by Dale Stamper
The BVA 72nd National Convention is now upon us.
Every convention is significant for some reason. For me, personally, this one will mark my last as National President. I still have two additional years of service ahead as the Immediate Past National President, after which I will have served for 12 years, four as Director of District 4 and eight as a National Officer.
I have enjoyed serving BVA in these capacities. Major changes have taken place and, as an organization, we have faced many challenges.
One thing that brought about both change and challenge was the retirement of Executive Director Tom Miller. We knew this was coming but it left a great void. After a diligent search, we selected Al Avina as the new Executive Director. Al has led the organization in new directions, establishing a more effective use of technology starting with an efficient database system.
Secondly, the Board felt it was time to move the BVA National Headquarters from the property we owned on H Street in Northwest Washington, DC. Our offices were housed in a historic building that dated back to the 19th century. A large portion of the annual budget was being spent on maintaining the building with such projects as purchasing new windows, keeping the heating and air conditioning systems working, painting, and plumbing. These mounting costs made it obvious that it was time to make a move. We are currently renting space from the Fleet Reserve Association in a three-story building in Alexandria, Virginia, while searching for a building to purchase.
BVA, like many Veterans Service Organizations, is losing membership steadily because of our aging veteran population. As a result, many regional groups are struggling to find leaders to keep the groups functioning and vital. Therefore, we must evaluate where we are and where we will be in the future.
This era of time has great potential for growth for Veterans Service Organizations such as ours. As a Vietnam War veteran, I am still amazed when someone thanks me for my service. They not only thank me for my military service but, if they know me well, they also thank me for my continuing service to blinded veterans of all time periods and all degrees of visual impairment. This favorable attitude gives me the opportunity to ask for financial support from individuals and corporations that will hopefully fuel some of the growth that our organization so greatly needs.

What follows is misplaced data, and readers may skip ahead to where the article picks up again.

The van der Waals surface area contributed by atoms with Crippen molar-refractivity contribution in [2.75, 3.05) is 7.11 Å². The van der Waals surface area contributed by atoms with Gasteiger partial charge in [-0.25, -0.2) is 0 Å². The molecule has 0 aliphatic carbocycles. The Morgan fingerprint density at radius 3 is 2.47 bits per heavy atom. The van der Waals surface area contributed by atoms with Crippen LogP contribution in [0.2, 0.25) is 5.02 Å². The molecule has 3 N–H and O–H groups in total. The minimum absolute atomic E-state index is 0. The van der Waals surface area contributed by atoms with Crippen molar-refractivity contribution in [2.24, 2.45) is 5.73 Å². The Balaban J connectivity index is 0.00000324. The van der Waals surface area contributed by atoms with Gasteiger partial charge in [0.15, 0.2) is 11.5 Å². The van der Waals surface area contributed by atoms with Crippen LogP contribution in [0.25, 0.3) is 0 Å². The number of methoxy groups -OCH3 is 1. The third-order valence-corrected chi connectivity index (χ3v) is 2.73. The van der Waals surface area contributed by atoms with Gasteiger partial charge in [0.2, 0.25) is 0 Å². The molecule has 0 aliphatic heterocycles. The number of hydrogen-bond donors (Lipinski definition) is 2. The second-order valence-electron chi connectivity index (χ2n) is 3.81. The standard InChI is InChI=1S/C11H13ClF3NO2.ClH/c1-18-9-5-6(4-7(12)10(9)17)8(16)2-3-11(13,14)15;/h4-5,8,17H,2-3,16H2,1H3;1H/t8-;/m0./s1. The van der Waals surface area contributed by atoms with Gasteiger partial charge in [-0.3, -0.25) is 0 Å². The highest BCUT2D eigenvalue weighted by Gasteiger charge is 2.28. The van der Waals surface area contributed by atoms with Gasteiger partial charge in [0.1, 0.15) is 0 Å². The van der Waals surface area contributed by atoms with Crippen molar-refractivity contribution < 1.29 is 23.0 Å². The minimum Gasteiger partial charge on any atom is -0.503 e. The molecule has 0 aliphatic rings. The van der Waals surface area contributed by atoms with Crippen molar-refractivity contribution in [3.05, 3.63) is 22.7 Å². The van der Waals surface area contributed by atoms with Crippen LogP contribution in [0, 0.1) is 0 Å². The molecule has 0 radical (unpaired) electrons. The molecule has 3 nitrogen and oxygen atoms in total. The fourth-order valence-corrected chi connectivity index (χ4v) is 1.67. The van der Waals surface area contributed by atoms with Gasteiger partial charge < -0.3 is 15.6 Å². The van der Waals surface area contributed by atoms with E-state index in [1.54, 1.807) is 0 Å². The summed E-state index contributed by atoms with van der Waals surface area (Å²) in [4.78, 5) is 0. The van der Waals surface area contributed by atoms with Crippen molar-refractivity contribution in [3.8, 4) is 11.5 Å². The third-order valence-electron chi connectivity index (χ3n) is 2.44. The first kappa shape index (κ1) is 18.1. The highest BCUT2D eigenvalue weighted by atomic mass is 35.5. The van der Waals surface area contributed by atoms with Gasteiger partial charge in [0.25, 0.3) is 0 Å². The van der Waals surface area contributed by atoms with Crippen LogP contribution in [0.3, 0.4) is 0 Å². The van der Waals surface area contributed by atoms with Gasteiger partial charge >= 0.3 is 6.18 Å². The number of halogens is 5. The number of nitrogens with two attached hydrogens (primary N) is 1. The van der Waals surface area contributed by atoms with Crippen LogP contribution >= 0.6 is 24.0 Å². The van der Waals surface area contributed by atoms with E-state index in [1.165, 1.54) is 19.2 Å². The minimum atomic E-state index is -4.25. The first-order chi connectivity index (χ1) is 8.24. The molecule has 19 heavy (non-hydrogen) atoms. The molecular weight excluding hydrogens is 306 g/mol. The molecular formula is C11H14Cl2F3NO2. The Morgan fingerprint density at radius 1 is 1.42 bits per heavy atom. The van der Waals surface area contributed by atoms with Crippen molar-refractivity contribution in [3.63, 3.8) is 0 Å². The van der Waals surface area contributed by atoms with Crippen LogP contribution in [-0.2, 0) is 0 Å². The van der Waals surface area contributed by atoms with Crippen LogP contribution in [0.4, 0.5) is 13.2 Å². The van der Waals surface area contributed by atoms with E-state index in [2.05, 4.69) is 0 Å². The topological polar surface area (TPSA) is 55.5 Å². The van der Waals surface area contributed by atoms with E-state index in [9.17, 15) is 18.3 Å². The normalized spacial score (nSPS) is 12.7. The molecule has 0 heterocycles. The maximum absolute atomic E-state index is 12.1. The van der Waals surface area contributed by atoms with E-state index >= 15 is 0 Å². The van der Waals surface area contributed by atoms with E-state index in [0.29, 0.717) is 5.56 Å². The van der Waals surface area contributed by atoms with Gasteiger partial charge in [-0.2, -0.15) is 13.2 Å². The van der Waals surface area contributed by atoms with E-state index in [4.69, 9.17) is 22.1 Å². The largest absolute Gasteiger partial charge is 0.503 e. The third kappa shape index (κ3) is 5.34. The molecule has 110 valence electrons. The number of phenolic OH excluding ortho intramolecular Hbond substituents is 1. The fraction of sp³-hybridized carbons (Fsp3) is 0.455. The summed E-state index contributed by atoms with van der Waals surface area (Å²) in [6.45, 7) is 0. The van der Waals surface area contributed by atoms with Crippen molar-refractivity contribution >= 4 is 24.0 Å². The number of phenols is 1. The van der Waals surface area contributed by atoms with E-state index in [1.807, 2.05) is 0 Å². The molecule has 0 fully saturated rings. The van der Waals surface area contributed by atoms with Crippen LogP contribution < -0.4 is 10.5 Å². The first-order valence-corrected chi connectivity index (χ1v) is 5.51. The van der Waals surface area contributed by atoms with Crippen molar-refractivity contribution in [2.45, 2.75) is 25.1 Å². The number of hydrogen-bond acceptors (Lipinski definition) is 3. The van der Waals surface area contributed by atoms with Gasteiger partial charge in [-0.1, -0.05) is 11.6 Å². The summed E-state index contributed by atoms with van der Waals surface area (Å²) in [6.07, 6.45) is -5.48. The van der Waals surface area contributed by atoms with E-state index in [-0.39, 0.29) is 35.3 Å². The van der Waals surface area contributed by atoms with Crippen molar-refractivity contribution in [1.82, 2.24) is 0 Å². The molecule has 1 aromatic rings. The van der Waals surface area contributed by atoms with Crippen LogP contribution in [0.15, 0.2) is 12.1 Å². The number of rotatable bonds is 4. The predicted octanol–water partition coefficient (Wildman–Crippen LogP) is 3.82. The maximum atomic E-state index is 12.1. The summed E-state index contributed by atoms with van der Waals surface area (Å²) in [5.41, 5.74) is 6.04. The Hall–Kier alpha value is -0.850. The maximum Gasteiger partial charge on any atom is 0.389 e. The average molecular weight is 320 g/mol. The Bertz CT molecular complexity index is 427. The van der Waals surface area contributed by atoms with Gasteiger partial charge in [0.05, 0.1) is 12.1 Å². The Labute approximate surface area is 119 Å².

Left to right at World War II Memorial, full cadre of Dale Stamper friends and fellow participants in Project Gemini DC: Sue Eyles, Monaca Gilmore, Dale himself, Colin Williamson, Tom Zampieri, Steven
Birkin, and Alan Walker. Not pictured: Bryan Corcoran.
We continue to invite and help younger veterans to attend our national conventions. The goal is to help and support them while also providing them with the chance to become involved in the work and service of the Blinded Veterans Association. Many of them have now become active members and serve on the Operation Peer Support Committee, which has developed a new initiative to bring veterans with leadership ability and potential to the national conventions—and to bring them from each of our Director Districts.
Such efforts are already paying off. Monaca Gilmore, a female blinded veteran and an avid Operation Peer Support participant in a number of recent events and activities, is now our National Sergeant-at-Arms. She is passionate about BVA and is a strong advocate. Like many of our other younger veterans, she is not only a future leader but is serving the organization right now.
As I continue to serve on the Board for the next two years, I know we will continue to face new opportunities for growth and development. Wherever the future takes us, I feel confident that we will succeed in the crucial endeavor to locate and produce capable leaders.
Dale Stamper walks with National Sergeant-at-Arms Monaca Gilmore during Project Gemini DC visit to Vietnam Veterans Memorial April 5.